A flat rate comprehensive federal income tax could be achieved by replacing graduated rates with a single rate that applies to all taxpayers, eliminating many currently available deductions and credits, and treating as taxable income types of economic gain presently excluded from the tax base. The fact that Congress is seriously considering such radical changes makes it appropriate for tax scholars to reconsider longheld beliefs about the ideal structure of an income tax. This Article analyzes the characteristics and underlying rationale of a progressive flat rate comprehensive income tax and reconsiders the nature and purpose of a progressive income tax.
Part I of this Article describes how adopting a flat rate comprehensive income tax that uses a personal exemption could result in tax burdens substantially more progressive than occur under the current system. Part II explores the nature of individual entitlement to income in our post-liberal society and the purpose of the income tax. In addition, Part II presents an argument for a personal exemption equal in amount to the minimum wage. Part III examines the proper role of shared living arrangements in determining tax liability and concludes that a flat rate comprehensive income tax, properly designed and understood, produces appropriate tax burdens for both married and unmarried individuals. Part IV develops a case for integration of the income tax and the social security system, which builds on the argument for linking the personal exemption to the minimum wage.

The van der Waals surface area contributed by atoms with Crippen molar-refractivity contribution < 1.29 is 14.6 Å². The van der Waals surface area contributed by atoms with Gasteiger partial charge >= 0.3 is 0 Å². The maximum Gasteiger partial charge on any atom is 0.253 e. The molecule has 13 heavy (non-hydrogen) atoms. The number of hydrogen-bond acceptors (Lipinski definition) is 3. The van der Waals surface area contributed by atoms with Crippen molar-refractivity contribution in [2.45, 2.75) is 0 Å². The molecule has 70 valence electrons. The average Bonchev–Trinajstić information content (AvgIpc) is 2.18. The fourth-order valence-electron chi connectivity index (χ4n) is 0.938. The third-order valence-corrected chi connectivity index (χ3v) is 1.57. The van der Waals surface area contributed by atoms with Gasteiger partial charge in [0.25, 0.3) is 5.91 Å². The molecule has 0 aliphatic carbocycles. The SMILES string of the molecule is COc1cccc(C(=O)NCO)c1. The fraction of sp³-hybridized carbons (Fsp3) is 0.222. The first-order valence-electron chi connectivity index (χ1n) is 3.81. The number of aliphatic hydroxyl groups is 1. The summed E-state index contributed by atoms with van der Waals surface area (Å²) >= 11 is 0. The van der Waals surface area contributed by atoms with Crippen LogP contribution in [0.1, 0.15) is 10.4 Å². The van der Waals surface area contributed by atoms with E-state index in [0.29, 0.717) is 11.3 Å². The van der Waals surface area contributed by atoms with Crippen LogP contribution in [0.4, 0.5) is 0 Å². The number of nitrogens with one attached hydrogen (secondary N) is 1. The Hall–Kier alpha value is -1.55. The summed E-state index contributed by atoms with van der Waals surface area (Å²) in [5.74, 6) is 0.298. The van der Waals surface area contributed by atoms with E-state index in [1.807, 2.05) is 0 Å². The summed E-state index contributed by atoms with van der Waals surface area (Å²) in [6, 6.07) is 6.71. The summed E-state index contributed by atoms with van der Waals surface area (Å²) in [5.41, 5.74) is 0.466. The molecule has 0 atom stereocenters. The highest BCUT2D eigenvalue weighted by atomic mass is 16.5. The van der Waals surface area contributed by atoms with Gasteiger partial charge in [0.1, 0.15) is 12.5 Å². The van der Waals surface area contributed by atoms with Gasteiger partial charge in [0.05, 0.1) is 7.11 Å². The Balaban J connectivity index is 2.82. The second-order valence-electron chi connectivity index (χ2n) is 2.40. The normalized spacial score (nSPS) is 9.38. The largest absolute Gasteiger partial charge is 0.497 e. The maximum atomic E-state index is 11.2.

Charles R.T. O'Kelley,
Tax Policy for Post-Liberal Society: A Flat-Tax-Inspired Redefinition of the Purpose and Ideal Structure of a Progressive Income Tax
Available at: http://digitalcommons.law.uga.edu/fac_artchop/473